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Nursery admissions

This is the season of angst in Delhi for parents who begin the arduous process of applying for primary school admissions this month. The competition for the miniscule number of seats is so stiff, and for parents the anxiety so overwhelming, that I’m surprised a TV network hasn’t come up with a reality show on it yet. It’s bound to generate fantastic TRPs considering the ready audience of frustrated parents. Simply, the slots available at nursery level have not kept pace with our numbers, giving schools across India too much power. The Delhi government may prohibit profiling of children on the basis of their parents professions and education, but schools pretty much choose who they please. Have you ever heard of a politician or a senior bureaucrat’s kid not making it to the right school?

However flawed the points system may be (a few years ago, it was broadly divided into points for girl child, distance from school, preference for single parents, adopted children), it is still the fairest way to go. Post India’s great showing at the Asian Games and after hosting the CWG, this year sportspeople are being feted, with some schools awarding 10 points for children of athletes who have won medals at international events. A small but important token acknowledgement that sports, besides cricket, must be nurtured at the school level.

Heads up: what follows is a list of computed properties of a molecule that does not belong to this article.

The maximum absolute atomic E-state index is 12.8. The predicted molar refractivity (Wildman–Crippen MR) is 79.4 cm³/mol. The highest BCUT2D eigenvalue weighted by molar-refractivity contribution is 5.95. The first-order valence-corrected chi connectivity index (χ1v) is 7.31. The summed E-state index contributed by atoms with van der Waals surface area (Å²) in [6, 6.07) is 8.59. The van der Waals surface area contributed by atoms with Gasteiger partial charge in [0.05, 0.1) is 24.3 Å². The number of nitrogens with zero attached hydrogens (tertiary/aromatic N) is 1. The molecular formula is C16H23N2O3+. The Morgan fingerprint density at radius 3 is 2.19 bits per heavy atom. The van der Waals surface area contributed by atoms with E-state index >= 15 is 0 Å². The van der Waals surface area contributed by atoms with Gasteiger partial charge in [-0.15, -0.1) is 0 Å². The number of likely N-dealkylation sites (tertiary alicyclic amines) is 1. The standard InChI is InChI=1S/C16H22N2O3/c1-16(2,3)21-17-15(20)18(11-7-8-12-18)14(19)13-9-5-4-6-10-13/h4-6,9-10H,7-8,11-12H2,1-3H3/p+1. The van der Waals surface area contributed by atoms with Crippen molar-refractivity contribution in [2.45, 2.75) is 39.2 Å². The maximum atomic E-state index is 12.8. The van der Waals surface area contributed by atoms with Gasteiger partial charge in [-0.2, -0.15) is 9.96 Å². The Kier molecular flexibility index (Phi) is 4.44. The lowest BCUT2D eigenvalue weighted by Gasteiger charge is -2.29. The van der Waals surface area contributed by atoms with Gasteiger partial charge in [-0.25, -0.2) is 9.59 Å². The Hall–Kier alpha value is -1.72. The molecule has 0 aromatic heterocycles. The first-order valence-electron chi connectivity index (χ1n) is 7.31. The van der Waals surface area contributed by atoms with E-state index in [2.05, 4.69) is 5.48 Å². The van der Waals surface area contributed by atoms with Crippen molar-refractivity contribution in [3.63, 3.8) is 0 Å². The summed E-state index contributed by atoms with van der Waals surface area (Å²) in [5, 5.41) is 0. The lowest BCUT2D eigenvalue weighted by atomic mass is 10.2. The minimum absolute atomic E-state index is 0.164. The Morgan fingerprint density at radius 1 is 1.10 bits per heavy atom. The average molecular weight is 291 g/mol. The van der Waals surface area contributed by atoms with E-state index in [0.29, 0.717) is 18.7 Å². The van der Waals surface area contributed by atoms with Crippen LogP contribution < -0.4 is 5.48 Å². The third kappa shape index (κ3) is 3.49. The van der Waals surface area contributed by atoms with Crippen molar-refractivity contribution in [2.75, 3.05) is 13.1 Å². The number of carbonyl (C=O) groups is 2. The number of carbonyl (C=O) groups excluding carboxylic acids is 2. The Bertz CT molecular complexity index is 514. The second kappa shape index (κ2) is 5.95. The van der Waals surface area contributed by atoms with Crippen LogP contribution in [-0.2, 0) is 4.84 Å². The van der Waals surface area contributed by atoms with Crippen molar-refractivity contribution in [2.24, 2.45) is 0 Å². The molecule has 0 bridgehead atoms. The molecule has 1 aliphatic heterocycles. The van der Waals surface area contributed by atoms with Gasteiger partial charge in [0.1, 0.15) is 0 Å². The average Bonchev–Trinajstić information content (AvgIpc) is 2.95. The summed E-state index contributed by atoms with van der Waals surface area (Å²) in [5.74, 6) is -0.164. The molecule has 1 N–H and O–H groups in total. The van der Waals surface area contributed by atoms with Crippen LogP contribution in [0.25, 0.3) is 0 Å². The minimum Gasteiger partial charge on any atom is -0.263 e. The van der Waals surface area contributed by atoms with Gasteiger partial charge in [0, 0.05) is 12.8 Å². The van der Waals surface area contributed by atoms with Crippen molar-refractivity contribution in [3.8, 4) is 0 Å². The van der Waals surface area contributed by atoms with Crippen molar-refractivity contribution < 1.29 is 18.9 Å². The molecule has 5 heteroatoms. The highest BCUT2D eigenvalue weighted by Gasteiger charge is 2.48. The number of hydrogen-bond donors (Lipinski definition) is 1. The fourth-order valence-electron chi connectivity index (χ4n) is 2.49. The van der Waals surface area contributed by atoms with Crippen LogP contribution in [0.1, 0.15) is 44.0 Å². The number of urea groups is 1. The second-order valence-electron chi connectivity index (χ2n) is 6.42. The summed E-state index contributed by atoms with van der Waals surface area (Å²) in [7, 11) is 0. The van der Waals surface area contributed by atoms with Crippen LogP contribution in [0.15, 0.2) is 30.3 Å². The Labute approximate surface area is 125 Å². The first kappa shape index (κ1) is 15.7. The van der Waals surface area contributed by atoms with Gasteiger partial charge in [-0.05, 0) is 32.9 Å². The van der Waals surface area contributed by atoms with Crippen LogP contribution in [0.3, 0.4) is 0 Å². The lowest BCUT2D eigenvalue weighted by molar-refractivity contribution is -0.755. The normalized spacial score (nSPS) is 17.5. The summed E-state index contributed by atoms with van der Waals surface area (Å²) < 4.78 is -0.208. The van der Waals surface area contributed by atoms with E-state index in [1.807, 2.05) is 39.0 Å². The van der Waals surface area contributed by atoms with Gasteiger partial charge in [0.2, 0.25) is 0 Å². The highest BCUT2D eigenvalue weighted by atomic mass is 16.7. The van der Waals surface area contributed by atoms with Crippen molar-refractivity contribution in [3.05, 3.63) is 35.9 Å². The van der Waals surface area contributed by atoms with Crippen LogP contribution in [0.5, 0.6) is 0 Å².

But where does this leave the majority of us, in regular jobs, but not doing anything seemingly spectacular? Almost nowhere. This is why admissions have spawned a new industry: of counsellors to get you through this ordeal and teachers who moonlight as consultants to help you apply.

Most of us can tell you what’s wrong with the system, but nobody has been able to come up with a suitable alternative for selecting children with more or less the same intellect at age four.

Believe it or not, the admission climate is much more cutthroat in other cities of the world. In New York, it’s not uncommon for kindergarteners to sit for standardised exams and some schools won’t even consider applicants who score below the top three percent. In London, a friend has registered her daughter at a top private school at birth itself. “It shows seriousness,” she tells me. Since then, she’s bought a house close to the school and is already an encyclopedia on admissions in the UK. In Mumbai too, kids have to go through an interview, for which the politically correct term I believe is “interaction”.

Kids, even the best behaved ones, are entirely unpredictable at the age of four, and one short interview is too little to reach any conclusions about a child’s mind. Or future abilities. In Delhi, at least there are no kids interviews anymore. But it’s always been about judging the parents and subtly choosing ones who could potentially give back. Brace up. You don’t want to fail this test.

Indian Express, January 10, 2011

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